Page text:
Wednesday, 30 May 2012

Written on Tea

Lunched at Written on Tea today, and, try as hard as I can, I just don’t seem to be able to ‘get’ this place. I know Roger McShane and Sue Dyson (local expert food reviewers) love it there, and many other friends of mine regularly eat there and rave about it, but for me, somehow, the reason for its popularity eludes me.

I have been there twice before and each time have not enjoyed the food, and found it way too greasy. I assumed that you needed to have been there before and sorted out what you prefer on the menu, and thought that I just wasn’t ordering the right things, and that I hadn’t given it enough of a good try.

But today I went along with a few friends, two of whom are Asians who enjoy eating there often. Hence it was with much interest that I listened to them ordering, and sampled their food when it came out.

The menu is a bit hard to envisage merely by reading the menu descriptions, and looking at the prices doesn’t help either, because it all seems so cheaply priced.

The Asian girls selected, and shared between them, a platter of pan fried pork dumplings, a bowl of steamed rice, and a spicy bean dish. I found the dumplings alright but nothing to write home about. The beans, on the other hand, were a definite winner, and I’d have them every time. They were simply an oval plate full of steamed French beans, served with a chilli-soy sauce poured over them. Never in a million years would I have ordered that particular plate of food, but now I know about it, I’ll return to WoT, give it another chance, and see if I can select a bit more wisely now.

I had the chicken bento box ($12) which comprised sliced and fried chicken on a bed of steamed rice, a small portion of sliced lettuce and tomato with mayonnaise drizzled artistically across it, one and a half fried spring rolls (vegetarian I think) with soy dipping sauce, and two halves of a hard boiled egg cooked in soy (I think)….they were dark on the outside anyway, but as I didn’t eat them, can’t say what the predominant flavour was.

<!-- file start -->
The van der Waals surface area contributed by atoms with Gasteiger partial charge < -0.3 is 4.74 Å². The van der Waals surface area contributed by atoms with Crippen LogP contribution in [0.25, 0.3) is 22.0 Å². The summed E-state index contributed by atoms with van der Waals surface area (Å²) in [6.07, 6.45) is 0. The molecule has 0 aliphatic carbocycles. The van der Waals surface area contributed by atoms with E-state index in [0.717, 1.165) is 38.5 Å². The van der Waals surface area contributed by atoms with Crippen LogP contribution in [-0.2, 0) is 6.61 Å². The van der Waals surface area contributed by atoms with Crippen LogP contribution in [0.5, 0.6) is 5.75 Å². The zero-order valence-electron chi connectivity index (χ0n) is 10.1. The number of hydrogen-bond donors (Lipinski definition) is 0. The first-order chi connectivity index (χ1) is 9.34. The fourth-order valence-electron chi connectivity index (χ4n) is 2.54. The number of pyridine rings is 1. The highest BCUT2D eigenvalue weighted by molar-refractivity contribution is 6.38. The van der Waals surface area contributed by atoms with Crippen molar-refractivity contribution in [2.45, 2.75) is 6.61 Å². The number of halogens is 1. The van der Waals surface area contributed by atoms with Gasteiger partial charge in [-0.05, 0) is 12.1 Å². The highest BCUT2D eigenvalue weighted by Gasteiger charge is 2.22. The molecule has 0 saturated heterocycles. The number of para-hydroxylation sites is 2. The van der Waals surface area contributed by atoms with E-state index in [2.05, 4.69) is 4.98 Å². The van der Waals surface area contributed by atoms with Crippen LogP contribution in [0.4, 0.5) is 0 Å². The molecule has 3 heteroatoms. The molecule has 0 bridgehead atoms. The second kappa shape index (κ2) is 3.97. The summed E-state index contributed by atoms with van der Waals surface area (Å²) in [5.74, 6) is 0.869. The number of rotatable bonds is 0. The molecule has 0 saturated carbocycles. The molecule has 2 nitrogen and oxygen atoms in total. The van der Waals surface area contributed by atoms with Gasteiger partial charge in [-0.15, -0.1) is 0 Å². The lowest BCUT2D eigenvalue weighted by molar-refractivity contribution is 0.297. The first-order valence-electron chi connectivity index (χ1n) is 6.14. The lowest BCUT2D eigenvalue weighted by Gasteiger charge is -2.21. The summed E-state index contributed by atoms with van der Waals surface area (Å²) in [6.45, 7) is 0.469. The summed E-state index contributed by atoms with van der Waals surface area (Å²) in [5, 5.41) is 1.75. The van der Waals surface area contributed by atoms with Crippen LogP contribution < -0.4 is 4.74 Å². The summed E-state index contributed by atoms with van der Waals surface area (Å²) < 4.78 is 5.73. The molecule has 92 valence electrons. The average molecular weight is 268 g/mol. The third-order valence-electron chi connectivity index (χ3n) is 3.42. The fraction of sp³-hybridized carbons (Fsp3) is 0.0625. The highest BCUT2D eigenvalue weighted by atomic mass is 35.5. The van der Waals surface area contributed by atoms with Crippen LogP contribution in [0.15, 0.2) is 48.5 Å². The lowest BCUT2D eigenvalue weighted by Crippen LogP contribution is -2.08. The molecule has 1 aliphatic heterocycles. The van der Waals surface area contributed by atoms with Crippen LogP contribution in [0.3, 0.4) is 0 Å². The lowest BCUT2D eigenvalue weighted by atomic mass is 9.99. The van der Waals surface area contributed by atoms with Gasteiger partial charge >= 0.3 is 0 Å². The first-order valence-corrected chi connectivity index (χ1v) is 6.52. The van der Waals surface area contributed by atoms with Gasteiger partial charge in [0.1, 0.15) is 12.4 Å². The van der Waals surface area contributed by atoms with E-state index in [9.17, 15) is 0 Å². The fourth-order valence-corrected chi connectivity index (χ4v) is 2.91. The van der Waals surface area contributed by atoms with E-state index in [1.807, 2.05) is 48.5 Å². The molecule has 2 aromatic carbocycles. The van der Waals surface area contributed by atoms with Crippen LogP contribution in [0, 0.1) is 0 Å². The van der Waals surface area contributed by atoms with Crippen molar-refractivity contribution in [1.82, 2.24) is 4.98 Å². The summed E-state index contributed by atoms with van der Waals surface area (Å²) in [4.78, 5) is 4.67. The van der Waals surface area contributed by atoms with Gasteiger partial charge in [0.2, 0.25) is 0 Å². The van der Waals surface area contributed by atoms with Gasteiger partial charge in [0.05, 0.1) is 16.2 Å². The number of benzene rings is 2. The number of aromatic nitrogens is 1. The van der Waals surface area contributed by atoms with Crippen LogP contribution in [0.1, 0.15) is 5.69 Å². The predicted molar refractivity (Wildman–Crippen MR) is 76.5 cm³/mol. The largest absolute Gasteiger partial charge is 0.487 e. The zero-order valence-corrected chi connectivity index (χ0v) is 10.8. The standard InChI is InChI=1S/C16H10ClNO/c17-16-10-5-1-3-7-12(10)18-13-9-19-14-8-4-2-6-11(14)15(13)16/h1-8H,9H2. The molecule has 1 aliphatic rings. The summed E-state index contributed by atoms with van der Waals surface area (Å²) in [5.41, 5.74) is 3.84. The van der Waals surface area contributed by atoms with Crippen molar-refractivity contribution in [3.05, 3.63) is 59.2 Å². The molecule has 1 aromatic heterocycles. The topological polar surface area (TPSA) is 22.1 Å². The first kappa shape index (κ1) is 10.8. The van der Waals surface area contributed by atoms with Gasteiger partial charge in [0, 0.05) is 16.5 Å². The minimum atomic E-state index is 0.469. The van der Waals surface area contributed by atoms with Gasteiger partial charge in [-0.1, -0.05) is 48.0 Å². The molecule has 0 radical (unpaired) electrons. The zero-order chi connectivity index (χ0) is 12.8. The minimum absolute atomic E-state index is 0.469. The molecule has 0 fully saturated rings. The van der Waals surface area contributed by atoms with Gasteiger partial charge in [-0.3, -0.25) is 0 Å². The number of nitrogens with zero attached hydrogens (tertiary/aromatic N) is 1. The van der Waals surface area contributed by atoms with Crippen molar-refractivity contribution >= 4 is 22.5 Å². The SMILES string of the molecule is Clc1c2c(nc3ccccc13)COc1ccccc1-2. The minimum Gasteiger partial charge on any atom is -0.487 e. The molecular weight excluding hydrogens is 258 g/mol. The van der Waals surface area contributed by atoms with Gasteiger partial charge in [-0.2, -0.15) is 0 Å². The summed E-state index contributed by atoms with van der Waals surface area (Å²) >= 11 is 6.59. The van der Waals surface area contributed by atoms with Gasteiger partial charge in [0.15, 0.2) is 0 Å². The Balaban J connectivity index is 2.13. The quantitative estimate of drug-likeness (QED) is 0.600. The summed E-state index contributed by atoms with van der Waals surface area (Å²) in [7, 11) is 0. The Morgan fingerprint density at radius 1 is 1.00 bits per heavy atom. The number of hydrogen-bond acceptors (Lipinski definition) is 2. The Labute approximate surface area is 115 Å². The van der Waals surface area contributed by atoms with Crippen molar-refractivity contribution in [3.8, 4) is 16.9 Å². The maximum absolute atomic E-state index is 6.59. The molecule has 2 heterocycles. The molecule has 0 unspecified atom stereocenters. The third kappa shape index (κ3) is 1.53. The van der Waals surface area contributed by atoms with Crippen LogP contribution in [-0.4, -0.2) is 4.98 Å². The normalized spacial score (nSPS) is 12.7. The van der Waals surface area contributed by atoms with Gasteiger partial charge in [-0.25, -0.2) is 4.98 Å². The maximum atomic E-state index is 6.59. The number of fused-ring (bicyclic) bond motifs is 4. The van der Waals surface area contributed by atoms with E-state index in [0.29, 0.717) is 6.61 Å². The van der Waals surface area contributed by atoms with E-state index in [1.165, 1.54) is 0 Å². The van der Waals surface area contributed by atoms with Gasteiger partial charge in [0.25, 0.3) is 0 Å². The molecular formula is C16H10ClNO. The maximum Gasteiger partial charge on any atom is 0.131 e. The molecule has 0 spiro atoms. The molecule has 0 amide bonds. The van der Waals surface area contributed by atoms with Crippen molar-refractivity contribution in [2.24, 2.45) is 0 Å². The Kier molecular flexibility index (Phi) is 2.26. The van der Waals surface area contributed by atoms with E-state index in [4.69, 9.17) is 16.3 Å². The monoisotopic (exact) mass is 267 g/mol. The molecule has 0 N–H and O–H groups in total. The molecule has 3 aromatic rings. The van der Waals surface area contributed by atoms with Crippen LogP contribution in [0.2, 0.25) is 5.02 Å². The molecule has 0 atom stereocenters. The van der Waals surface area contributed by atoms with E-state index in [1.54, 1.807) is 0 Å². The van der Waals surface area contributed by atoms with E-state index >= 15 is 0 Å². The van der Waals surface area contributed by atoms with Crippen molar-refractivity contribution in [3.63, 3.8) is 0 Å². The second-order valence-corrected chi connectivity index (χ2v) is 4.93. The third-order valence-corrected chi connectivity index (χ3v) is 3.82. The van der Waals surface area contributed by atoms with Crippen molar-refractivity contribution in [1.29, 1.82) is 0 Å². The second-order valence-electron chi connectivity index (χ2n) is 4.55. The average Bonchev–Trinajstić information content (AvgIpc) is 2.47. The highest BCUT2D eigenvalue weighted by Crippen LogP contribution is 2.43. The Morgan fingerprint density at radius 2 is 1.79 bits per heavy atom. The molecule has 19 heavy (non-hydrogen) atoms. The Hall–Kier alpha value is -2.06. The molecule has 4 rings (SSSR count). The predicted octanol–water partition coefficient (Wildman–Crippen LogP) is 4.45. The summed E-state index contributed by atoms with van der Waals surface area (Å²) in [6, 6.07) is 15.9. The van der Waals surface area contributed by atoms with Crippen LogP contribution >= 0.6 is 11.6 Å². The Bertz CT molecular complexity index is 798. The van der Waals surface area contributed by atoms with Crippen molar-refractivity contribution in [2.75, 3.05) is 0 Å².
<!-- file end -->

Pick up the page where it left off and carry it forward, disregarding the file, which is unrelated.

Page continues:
It was only an average meal, but I think most folks would be happy with it sheerly because of the prices, which I considered quite cheap. You simply couldn’t buy and prepare a meal like this for such a low price.

So – I came away, still a bit confused, but a bit wiser as well. I’ll give it one more go, and if I still can’t ‘get it’, then that’s me done with trying!

Written on Tea
Shop 8, 236 Sandy Bay Road
(part of the Mayfair complex)
Sandy Bay
Ph 6223 3298
Posted on by Rita


Anonymous said...

Way overrrated.
I've had dumplings that smelled off, I watched as food deliveries sat on the floor for the entire time we were there for lunch. I will say that these foodstuffs were wrapped but its still wasn't a good look.
The older waitress looked like the owner but the younger girl taking orders had know idea what she was doing.
The 4 tables or so near the counter all had the remains of someones lunch still on them so we had to clear this before we could order. The bean dish was good but that oof-pork smell will be with me for a long time

sir grumpy said...

A former cook from WOT now runs our local chinese and it is indeed greasy. Must be part of their ethos.

You have to step careful!

Anonymous said...

Written on Tea consistently serves some of the most authentic, most interesting Asian dishes in Tasmania. It compares favourably to some of the best Chinese 'cheapies' interstate which have cult followings. Sure, you need to know how to navigate the menu to find their better dishes but a basic understanding of authentic Chinese cuisine helps.